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Books: Flowerings the Newspaper of Claremont Street

4 minute read
Paul Gray

Those who have not yet discovered the work of Elizabeth Jolley might well start with this novel. For one thing, it is brief, deceptively simple, eccentric and entirely in keeping with the comic, macabre nature of her best fiction. And it is nice to know that there is more where this comes from. The Newspaper of Claremont Street is the eighth Jolley book, including six other novels and a collection of stories, to be released in the U.S. in the past three years. Prior to 1984, she was one of Australia’s best-kept literary secrets. Now her international reputation has edged past the cultish toward the catapult of runaway acclaim.

Jolley’s success owes something to publishers willing to hawk her books outside Australia. But her own distinctive talent deserves most of the credit. After leaving her native England with her librarian husband and three children and settling in Australia in 1959, she took up a variety of jobs, including nursing, door-to-door sales, occasional stints of domestic service and eventually writing. Along the way, she seems to have developed a sense of what loneliness and isolation can do, even to the most simple, hardworking folk. Such people, earnest and a little unhinged, began popping up in her fiction: a spinster trying to manage a remote farm, a young female helper and a bizarre secret concealed on the premises (The Well); an old man dreaming up plans to disrupt the nursing home into which he has been dumped (Mr. Scobie’s Riddle).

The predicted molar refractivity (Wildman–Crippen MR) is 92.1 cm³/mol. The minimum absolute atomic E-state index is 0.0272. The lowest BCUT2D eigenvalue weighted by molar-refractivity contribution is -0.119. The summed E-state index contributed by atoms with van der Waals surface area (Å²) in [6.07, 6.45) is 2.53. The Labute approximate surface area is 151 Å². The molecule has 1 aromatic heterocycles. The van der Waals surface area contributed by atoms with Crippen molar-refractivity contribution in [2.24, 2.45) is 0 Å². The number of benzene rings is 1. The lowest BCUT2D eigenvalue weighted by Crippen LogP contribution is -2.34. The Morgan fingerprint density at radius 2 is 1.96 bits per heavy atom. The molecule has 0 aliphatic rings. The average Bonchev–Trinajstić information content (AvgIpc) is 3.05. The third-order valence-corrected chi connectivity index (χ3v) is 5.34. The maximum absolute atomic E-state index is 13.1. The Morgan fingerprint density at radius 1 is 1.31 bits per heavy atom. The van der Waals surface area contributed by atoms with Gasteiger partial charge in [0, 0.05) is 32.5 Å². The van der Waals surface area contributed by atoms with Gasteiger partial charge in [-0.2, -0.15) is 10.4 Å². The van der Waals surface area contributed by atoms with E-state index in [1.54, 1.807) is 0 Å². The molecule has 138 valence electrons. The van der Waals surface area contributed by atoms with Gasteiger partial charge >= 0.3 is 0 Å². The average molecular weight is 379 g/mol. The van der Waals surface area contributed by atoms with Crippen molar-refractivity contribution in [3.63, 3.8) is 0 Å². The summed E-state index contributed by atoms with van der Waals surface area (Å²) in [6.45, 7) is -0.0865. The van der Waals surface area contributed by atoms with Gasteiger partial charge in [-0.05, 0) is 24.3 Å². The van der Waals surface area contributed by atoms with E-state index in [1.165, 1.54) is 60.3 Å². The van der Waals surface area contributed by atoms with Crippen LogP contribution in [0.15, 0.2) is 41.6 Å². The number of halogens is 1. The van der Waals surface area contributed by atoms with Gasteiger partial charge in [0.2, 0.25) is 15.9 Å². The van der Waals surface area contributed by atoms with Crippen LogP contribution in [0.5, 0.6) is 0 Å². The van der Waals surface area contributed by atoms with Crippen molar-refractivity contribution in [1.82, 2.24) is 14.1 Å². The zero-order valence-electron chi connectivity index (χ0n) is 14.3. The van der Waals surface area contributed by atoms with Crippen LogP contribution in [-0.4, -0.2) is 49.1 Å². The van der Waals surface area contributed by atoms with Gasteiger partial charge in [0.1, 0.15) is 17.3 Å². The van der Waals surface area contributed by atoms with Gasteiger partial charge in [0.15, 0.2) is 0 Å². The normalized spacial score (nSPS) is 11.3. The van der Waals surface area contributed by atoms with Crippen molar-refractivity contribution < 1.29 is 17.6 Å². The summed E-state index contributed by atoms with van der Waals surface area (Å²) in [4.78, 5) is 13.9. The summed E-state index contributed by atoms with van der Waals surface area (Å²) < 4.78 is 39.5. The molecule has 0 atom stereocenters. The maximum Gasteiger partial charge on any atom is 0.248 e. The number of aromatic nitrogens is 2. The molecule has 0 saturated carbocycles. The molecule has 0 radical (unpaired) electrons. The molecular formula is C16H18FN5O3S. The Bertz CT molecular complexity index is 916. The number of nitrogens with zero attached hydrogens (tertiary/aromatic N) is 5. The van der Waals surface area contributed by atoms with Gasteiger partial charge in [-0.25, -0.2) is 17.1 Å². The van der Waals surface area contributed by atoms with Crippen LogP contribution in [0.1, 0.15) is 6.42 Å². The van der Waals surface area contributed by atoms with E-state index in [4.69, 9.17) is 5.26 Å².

Margarite Morris is one of this breed. Tall and skinny, of indeterminate antiquity, she is known as Weekly, or the Newspaper of Claremont Street, because she cleans the houses and spreads the gossip in a prosperous old neighborhood of an unnamed Australian city. Weekly is a de facto tyrant. When a stray cat periodically invades her sparse room to give birth, Weekly knows that she can give away the kittens as presents to the children of her employers (“Oh Weekly you shouldn’t have. Really you shouldn’t”). Any household unwise enough to turn down such a gift risks full disclosure of embarrassing secrets. The cleaning woman wears hand-me-down clothes that always meet a standard of faded respectability: “For, watching each other, no one in Claremont Street would have given her a garment which was worse than something someone else had given her.” Her presence seems ubiquitous: “There was hardly a dinner party in Claremont Street where Weekly was not in the kitchen crashing cutlery and dishes in the sink”; yet the people she works for know nothing at all about her.

Weekly’s secret is her desire to take her savings, hoarded over many years of sweeping and scrubbing, and buy some land where she can spend the rest of her days in peace. Her problem is the arrival of Nastasya Torben, an imperious Russian emigre and former employer, newly widowed, who has unaccountably moved into the confines of Weekly’s room and responsibility. After years of cultivating solitude and independence, the Newspaper of Claremont Street must confront disquieting impulses toward generosity. “Pore old Narsty,” Weekly thinks about her disconsolate and unwanted roommate, and wonders how she can set herself free.

This tale boasts a conclusion that is bizarre but not unexpected, given the oddities that occur all along the way. Jolley’s careful look at Weekly’s life, both stunted and capable of strange flowerings, inspires absolute belief: this woman, given her background, would do everything exactly just so. There is not a false note in The Newspaper of Claremont Street, nor are there many touches that could be found in the work of any other writer.

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